While there is little doubt that Burford area businesses and organizations placed ads in Brantford papers before 1886, this article will concern only advertising in Burford papers. This began with the establishment of the "Burford Times" in 1886 when advertising rates were published as follows - ".05 cents a line for first insertion and .02 cents a line for subsequent insertions." Business cards were $3 per year for 6 lines or under. "Lost and Found" ads were $1 for 4 insertions not to exceed 10 lines with "cash in advance". Store ads were $50 a year for one column, $25 for half a column and $15 for a quarter column. These rates may seem low in 1995, but we must remember that in 1886, $1 a day was a standard wage for many jobs and any concert that made $50 was considered to be a financial success. These rates were greeted with enthusiasm and the "Times" issue of Jan. 28, 1886 contained professional cards for 5 doctors and 4 lawyers, offers to loan money, and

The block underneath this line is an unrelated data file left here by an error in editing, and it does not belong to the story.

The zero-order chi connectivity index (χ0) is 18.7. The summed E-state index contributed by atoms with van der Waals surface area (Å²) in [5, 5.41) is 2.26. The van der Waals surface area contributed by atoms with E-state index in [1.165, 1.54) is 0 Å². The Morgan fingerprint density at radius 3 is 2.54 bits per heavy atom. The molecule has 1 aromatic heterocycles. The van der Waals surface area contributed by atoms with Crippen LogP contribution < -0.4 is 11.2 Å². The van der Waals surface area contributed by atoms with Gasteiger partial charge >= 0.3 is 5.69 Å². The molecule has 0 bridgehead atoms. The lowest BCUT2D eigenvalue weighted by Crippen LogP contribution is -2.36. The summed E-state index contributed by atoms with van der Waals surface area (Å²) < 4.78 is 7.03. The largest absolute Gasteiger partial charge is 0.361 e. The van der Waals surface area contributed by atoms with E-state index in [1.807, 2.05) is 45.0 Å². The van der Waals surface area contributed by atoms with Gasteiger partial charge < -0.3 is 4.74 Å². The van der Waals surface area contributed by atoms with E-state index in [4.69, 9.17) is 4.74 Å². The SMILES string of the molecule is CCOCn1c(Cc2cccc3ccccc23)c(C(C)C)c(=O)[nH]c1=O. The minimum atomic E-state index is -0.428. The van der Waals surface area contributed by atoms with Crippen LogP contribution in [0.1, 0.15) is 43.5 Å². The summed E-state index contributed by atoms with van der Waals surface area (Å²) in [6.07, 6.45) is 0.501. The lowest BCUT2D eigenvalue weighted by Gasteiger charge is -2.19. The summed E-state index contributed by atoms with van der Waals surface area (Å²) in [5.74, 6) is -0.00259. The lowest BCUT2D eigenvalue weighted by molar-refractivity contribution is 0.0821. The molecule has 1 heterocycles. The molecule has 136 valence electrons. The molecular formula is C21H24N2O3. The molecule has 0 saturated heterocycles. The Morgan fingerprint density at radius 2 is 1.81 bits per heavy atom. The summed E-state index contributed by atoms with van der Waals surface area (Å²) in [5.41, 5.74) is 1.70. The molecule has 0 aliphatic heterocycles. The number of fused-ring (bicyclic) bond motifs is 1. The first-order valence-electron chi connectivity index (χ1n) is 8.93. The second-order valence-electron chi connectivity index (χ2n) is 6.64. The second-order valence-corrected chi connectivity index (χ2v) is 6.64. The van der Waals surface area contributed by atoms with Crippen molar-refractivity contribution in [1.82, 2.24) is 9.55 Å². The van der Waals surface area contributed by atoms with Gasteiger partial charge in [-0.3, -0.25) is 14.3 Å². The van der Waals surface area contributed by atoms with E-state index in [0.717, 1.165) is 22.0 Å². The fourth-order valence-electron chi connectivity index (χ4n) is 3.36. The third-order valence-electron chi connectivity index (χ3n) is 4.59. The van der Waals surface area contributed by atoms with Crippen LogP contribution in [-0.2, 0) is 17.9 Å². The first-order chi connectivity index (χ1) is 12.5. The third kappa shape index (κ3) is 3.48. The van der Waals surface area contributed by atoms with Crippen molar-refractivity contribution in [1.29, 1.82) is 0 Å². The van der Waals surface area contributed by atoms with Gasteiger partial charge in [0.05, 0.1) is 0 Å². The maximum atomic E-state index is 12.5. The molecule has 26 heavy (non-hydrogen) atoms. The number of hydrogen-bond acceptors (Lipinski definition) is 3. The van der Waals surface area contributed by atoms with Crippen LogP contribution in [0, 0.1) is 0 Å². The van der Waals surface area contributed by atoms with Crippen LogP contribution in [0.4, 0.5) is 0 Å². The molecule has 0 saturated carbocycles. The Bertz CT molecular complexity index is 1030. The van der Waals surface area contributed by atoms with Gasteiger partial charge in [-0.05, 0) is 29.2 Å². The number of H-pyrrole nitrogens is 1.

ads for hotels in Bishopsgate, Harley and Burford. Of these it is interesting to note that all of the hotels offered good cigars, good liquor and good food without mentioning overnight accommodation. This would seem to indicate that the hotels catered to transient stoppers and cigar smokers, and not to overnignt guests.
The back page of the Jan. 28 issue of the "Times" contained some ads that warrant comment. For example, Whittaker Bros, declared that they catered to both man and beast by offering fresh and cured meat to people and "chop pats" and "middlings" to animals. S.S. Day offered to take any kind of farm produce in, exchange for groceries, dry goods, coal oil or bread (how about a load of
baker who would produce high-quality bread on the spot. D.R. Hamilton titillated his customers by running an ad that showed a naked cherub wearing glasses measuring a lady's foot and in the process showing a couple of inches of frilled petticoat. Foster Bros, offered "price low down" funerals in Burford and Scotland that included "ordered goods".